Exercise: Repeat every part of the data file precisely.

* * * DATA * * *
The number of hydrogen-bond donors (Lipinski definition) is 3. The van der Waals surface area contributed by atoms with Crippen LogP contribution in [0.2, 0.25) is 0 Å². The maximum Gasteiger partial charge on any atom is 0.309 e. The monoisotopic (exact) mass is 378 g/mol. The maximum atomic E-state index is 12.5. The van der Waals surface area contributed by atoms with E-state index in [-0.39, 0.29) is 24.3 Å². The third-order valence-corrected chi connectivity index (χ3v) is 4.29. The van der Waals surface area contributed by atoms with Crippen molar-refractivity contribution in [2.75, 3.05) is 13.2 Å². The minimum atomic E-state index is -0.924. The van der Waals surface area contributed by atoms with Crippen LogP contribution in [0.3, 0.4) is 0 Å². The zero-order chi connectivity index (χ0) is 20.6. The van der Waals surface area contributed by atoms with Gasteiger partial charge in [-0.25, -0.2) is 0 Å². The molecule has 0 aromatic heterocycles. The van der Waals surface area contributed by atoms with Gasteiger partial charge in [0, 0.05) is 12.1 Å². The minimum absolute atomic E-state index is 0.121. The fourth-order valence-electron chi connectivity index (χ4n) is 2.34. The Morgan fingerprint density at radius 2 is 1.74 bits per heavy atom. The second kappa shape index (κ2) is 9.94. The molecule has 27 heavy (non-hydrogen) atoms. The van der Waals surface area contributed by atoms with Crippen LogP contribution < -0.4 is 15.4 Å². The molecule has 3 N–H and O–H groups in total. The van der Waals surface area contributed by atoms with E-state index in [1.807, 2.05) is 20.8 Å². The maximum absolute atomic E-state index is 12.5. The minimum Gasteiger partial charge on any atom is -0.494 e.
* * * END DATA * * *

The number of hydrogen-bond donors (Lipinski definition) is 3. The van der Waals surface area contributed by atoms with Crippen LogP contribution in [0.2, 0.25) is 0 Å². The maximum Gasteiger partial charge on any atom is 0.309 e. The monoisotopic (exact) mass is 378 g/mol. The maximum atomic E-state index is 12.5. The van der Waals surface area contributed by atoms with E-state index in [-0.39, 0.29) is 24.3 Å². The third-order valence-corrected chi connectivity index (χ3v) is 4.29. The van der Waals surface area contributed by atoms with Crippen molar-refractivity contribution in [2.75, 3.05) is 13.2 Å². The minimum atomic E-state index is -0.924. The van der Waals surface area contributed by atoms with Crippen LogP contribution in [0.3, 0.4) is 0 Å². The zero-order chi connectivity index (χ0) is 20.6. The van der Waals surface area contributed by atoms with Gasteiger partial charge in [-0.25, -0.2) is 0 Å². The molecule has 0 aromatic heterocycles. The van der Waals surface area contributed by atoms with Gasteiger partial charge in [0, 0.05) is 12.1 Å². The minimum absolute atomic E-state index is 0.121. The fourth-order valence-electron chi connectivity index (χ4n) is 2.34. The Morgan fingerprint density at radius 2 is 1.74 bits per heavy atom. The second kappa shape index (κ2) is 9.94. The molecule has 27 heavy (non-hydrogen) atoms. The van der Waals surface area contributed by atoms with Crippen LogP contribution < -0.4 is 15.4 Å². The molecule has 3 N–H and O–H groups in total. The van der Waals surface area contributed by atoms with E-state index in [1.807, 2.05) is 20.8 Å². The maximum absolute atomic E-state index is 12.5. The minimum Gasteiger partial charge on any atom is -0.494 e.